Developing a line of attack he has used before, Republican gubernatorial candidate Bob Vander Plaats asserted yesterday that Terry Branstad’s past support for Democratic Senator Ben Nelson of Nebraska makes Branstad partly responsible for any health care reform bill Congress passes this year.
From the Vander Plaats campaign press release of November 23:
“Ben Nelson gave Senate Democratic Leader Harry Reid the vote he needed to get the 60 votes to steamroll Republican opposition. It means the Democrats will be able to proceed with legislation that will effectively destroy our private health care system while saddling businesses and working families with hundreds of billions of dollars in new taxes and limiting our access to care,” said Vander Plaats, who is seeking the 2010 Iowa Republican gubernatorial nomination. “Whatever happens from here on out, Terry Branstad is going to have to accept some responsibility because he was a very active supporter of Ben Nelson in his first campaign for the Senate.”
A few thoughts on this line of attack are after the jump.
The Vander Plaats statement continues:
Several Senate Democrats have said their vote for cloture over the weekend was merely in favor of allowing debate on the health care bill. However, their votes opened the process for a final vote that only requires 51 votes to win passage of any legislation.
“In other words, it’s more politics as usual where Ben Nelson will be able to vote against the bill later and insist he opposed the government takeover of health care. But the real vote was Saturday and the Democrat that Terry Branstad supported as a ‘conservative Democrat’ sided with Harry Reid and Nancy Pelosi,” Vander Plaats said.
Branstad, who contributed $1,000 to Nelson’s general election campaign on May 31, 2000 and $250 to Nelson’s 2006 campaign on July 17, 2002, stood beside Nelson on May 31, 2000 at a news conference and endorsed the former Nebraska governor, saying, “It’s all right to help your friends. If he were in Iowa, he probably would be a Republican.”
Vander Plaats said, “We’re all going to pay an extremely high price for that friendship and that’s especially true for thousands of Iowans who work in the insurance industry. If Ben Nelson really did think like an Iowa Republican he would’ve voted no this weekend – just like Chuck Grassley did. Once again, this proves that elections have consequences and ideologies have consequences. The Democrats want to control us with our own dollars by taxing us more to pay for their ridiculous health care plan and Terry Branstad helped give them the leverage to do it.”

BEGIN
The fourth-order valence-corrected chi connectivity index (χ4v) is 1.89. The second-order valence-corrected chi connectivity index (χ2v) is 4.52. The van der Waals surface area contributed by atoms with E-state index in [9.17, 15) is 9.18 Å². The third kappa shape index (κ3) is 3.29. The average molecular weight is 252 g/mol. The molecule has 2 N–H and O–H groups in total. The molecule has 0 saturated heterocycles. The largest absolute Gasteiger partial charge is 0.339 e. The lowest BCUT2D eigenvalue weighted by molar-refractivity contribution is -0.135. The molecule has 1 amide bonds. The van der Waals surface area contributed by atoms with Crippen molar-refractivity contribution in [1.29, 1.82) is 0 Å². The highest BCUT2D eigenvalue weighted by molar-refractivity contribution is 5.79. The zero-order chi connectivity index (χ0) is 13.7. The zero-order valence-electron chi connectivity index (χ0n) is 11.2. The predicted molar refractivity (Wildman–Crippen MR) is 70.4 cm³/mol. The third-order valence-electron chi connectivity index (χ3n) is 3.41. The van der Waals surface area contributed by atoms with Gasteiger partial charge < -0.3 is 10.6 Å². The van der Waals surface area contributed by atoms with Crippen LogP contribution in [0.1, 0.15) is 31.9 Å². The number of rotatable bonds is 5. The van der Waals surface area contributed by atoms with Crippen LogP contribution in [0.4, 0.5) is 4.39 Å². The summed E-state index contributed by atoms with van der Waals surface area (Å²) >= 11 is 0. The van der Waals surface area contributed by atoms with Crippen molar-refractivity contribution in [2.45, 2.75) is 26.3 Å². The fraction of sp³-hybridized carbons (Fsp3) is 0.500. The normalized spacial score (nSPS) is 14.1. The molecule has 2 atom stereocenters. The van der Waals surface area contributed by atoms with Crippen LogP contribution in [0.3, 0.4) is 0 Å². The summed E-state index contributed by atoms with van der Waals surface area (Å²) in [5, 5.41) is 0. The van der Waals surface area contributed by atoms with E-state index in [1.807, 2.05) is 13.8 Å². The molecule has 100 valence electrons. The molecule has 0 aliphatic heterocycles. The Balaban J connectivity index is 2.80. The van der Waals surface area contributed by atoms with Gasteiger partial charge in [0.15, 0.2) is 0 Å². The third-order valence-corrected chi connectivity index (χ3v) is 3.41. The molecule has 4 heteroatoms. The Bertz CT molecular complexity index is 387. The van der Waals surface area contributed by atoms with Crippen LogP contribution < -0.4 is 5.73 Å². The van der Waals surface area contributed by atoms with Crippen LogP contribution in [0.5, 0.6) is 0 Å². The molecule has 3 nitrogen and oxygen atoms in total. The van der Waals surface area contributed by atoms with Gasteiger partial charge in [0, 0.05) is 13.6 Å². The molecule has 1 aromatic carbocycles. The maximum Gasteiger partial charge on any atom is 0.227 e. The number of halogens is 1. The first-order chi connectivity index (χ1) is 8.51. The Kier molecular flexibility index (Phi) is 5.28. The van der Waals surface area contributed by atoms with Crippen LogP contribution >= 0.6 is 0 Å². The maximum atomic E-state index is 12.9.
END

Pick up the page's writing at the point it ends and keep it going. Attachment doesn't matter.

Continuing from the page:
To my knowledge, Branstad did not get involved in Nelson’s unsuccessful 1996 Senate campaign against Chuck Hagel. By 2000, Branstad was no longer governor and probably never imagined he’d run for office again.
Todd Dorman of the Cedar Rapids Gazette mocked the Vander Plaats attempt to blame Branstad for health care reform, but my hunch is that this argument will resonate with some Republican primary voters.
The conservative noise machine has and will continue to whip up intense opposition to the Obama administration’s so-called “socialist” agenda. If Democrats defeat another Republican filibuster with exactly 60 votes, the media will emphasize that every Democrat voted to let the bill proceed.
By itself, Branstad’s past support for Nelson might seem insignificant, but it could reinforce doubts some conservatives already have about Branstad’s loyalty. Vander Plaats has gone out of his way to remind audiences that his running mate will share his values. Branstad picked pro-choice Joy Corning for lieutenant governor during his last two terms. Many of the business leaders who helped recruit Branstad for this race supported Mitt Romney for president, and Romney’s not the current favorite among Iowa Republicans.
The Branstad campaign struck a dismissive tone in its response to yesterday’s attack:
“Governor Branstad does not favor the health care reform bill being considered by the Senate. It spends too much money we don’t have and does nothing to create the jobs we so desperately need,” Tim Albrecht, a spokesman for Branstad, said in a written statement. “Bob would do well to keep the focus on that and not violate Ronald Reagan’s 11th commandment.”
They’ll have to do better than that as the campaign goes forward. There are plenty of vulnerable points in Branstad’s record, and Vander Plaats won’t be the only Republican attacker. Branstad is raising tons of money and rolling out endorsements, but Vander Plaats should have enough cash to get his message across statewide. He was featured on the cover of the November issue of Focus on the Family’s nationwide magazine, and last Friday, Chuck Norris hosted a $5,000 per couple fundraiser for Vander Plaats at his Texas ranch. If we’re lucky, national Teabaggers will get involved in this race too. They might be encouraged by the recent Des Moines Register poll showing Vander Plaats ahead of Governor Chet Culver.
I assume Branstad will have the resources to win the Republican primary next June. That said, I doubt he can spend the next six months asking his rivals to follow Reagan’s 11th commandment. Besides, Branstad has already broken his own rule by criticizing Vander Plaats’ proposal to halt same-sex marriage in Iowa by executive order. At some point Branstad will have to defend his past actions, and whatever he says probably won’t satisfy his detractors on the right wing.
Any thoughts on the Iowa governor’s race are welcome in this thread.